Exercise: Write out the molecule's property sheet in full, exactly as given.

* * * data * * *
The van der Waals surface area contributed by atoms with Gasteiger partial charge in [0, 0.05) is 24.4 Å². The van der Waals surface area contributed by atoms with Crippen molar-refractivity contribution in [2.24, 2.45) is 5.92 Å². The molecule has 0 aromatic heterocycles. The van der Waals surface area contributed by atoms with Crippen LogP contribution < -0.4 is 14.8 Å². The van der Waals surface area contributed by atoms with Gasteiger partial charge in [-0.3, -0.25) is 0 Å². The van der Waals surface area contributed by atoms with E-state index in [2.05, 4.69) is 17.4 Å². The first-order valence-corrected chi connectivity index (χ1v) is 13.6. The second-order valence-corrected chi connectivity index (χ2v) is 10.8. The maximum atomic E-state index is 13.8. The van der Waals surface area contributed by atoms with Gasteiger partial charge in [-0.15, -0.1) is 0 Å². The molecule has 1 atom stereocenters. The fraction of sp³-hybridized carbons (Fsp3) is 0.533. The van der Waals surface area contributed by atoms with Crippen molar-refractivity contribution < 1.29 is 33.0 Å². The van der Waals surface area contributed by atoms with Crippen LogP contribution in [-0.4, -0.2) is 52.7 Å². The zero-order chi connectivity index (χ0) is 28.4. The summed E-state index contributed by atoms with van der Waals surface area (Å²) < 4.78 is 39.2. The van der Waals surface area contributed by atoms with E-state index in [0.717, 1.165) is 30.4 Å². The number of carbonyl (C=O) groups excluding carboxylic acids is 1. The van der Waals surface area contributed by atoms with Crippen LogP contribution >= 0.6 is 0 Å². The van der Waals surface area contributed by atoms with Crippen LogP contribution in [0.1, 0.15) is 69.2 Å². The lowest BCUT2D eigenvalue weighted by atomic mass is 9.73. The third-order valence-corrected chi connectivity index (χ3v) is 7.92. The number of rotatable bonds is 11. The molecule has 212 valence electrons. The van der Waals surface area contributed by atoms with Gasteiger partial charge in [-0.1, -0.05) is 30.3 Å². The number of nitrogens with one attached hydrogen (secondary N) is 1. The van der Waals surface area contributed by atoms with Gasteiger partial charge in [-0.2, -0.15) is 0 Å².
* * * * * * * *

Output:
The van der Waals surface area contributed by atoms with Gasteiger partial charge in [0, 0.05) is 24.4 Å². The van der Waals surface area contributed by atoms with Crippen molar-refractivity contribution in [2.24, 2.45) is 5.92 Å². The molecule has 0 aromatic heterocycles. The van der Waals surface area contributed by atoms with Crippen LogP contribution < -0.4 is 14.8 Å². The van der Waals surface area contributed by atoms with Gasteiger partial charge in [-0.3, -0.25) is 0 Å². The van der Waals surface area contributed by atoms with E-state index in [2.05, 4.69) is 17.4 Å². The first-order valence-corrected chi connectivity index (χ1v) is 13.6. The second-order valence-corrected chi connectivity index (χ2v) is 10.8. The maximum atomic E-state index is 13.8. The van der Waals surface area contributed by atoms with Gasteiger partial charge in [-0.15, -0.1) is 0 Å². The molecule has 1 atom stereocenters. The fraction of sp³-hybridized carbons (Fsp3) is 0.533. The van der Waals surface area contributed by atoms with Crippen molar-refractivity contribution < 1.29 is 33.0 Å². The van der Waals surface area contributed by atoms with Crippen LogP contribution in [-0.4, -0.2) is 52.7 Å². The zero-order chi connectivity index (χ0) is 28.4. The summed E-state index contributed by atoms with van der Waals surface area (Å²) < 4.78 is 39.2. The van der Waals surface area contributed by atoms with E-state index in [0.717, 1.165) is 30.4 Å². The number of carbonyl (C=O) groups excluding carboxylic acids is 1. The van der Waals surface area contributed by atoms with Crippen LogP contribution >= 0.6 is 0 Å². The van der Waals surface area contributed by atoms with Crippen LogP contribution in [0.1, 0.15) is 69.2 Å². The lowest BCUT2D eigenvalue weighted by atomic mass is 9.73. The third-order valence-corrected chi connectivity index (χ3v) is 7.92. The number of rotatable bonds is 11. The molecule has 212 valence electrons. The van der Waals surface area contributed by atoms with Gasteiger partial charge in [-0.1, -0.05) is 30.3 Å². The number of nitrogens with one attached hydrogen (secondary N) is 1. The van der Waals surface area contributed by atoms with Gasteiger partial charge in [-0.2, -0.15) is 0 Å².